Reason’s Rack Extensions open up a new world of instruments and effects – and the Props’ Radical Piano is up there with the best of them. Hollin Jones investigates in this Reason Tutorial
Until version 6.5, Reason didn’t support any kind of add-on instruments or effects, though you could load sounds from ReFills and even produce your own. And, of course, you could and still can ReWire into another DAW to stream sound and MIDI between the two, but with the release of Rack Extensions, this is becoming less of a necessity for many users.
Rack Extensions are fully fledged instruments and effects that can be downloaded from the Propellerhead website and they integrate completely into your projects. There are free 30-day demos available so you can try any of them as long as you have a user account.
Rack Extensions are aimed at encouraging third-party developers to build modules for Reason, and indeed this is happening, with some big names already onboard. The Props themselves are getting in on the act too, and one of the first releases for their own platform is the excellent Radical Piano, a sample-based instrument that brings authentic pianos to the Rack. The company hmade piano sounds before, of course, most notably with the well-received Reason Pianos. However, while that relied on Combinators and samplers, this is a Rack module in its own right.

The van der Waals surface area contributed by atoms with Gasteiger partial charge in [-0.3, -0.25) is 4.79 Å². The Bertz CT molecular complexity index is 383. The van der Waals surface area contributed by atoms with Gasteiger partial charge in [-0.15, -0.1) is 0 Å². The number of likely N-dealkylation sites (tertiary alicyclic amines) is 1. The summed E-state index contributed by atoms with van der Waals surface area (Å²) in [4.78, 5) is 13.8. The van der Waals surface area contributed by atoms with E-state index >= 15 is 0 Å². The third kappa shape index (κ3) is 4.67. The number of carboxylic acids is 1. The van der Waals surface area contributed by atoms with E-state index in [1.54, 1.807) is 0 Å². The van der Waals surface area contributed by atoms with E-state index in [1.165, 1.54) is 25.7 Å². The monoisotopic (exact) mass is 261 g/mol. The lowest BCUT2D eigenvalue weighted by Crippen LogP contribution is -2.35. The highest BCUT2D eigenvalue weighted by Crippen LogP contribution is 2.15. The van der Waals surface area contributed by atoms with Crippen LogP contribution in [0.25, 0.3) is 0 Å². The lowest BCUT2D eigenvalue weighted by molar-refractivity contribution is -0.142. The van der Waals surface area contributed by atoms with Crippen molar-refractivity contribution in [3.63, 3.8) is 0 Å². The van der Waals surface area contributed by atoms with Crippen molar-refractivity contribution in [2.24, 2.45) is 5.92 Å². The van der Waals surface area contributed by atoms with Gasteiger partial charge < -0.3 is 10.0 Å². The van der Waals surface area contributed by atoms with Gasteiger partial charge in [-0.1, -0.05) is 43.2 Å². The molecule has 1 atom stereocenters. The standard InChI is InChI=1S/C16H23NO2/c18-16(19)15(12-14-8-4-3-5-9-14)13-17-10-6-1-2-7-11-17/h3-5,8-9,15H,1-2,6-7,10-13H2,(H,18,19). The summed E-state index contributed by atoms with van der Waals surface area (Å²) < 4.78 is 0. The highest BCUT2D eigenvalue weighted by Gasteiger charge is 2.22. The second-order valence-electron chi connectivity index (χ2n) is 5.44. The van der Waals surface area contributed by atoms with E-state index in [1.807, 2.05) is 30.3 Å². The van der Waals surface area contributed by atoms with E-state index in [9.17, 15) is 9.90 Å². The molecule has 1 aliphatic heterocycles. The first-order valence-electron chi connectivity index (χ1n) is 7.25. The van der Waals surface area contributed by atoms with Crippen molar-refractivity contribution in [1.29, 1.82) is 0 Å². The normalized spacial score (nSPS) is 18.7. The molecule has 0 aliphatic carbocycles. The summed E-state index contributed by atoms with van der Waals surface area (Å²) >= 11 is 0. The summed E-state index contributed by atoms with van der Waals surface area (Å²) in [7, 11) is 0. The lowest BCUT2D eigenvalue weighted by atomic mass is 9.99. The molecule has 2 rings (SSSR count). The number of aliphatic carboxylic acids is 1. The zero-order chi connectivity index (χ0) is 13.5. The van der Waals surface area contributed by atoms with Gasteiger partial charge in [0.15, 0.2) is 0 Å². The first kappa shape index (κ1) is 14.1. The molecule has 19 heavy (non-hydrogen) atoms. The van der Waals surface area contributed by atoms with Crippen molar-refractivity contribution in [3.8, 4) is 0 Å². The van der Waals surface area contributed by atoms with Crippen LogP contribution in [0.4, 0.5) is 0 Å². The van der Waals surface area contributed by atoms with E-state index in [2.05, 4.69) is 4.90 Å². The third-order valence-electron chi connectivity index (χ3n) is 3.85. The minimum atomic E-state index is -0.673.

You will need to be running Reason 6.5, since this is the version that supports Rack Extensions and includes the Authorizer application that is required to download additional modules. Go to the Rack Extensions Store on the Propellerhead website and either download the trial of Radical Pianos or purchase it. After it has downloaded you should see it appear in Authorizer alongside any other Extensions you have installed.
From the Create menu in Reason, either go to the Instruments section or open the Browser and go to the Rack Extensions section and navigate to Radical Piano. Here you will see a number of folders, from which you can choose a preset. Remember that you can play in notes from your MIDI keyboard while single-clicking on patches to preview them in real time.
Pick a patch and load it. Here we have chosen one called Bright Upright, and while in Reason’s old Factory Sound Bank you might have thought you knew what to expect from a preset with that kind of name, you may be surprised by how realistic this piano actually sounds. Radical Piano uses samples but also some clever technology to let you manipulate the character of sounds and blend tones and ambience in ways that would be practically impossible in real life.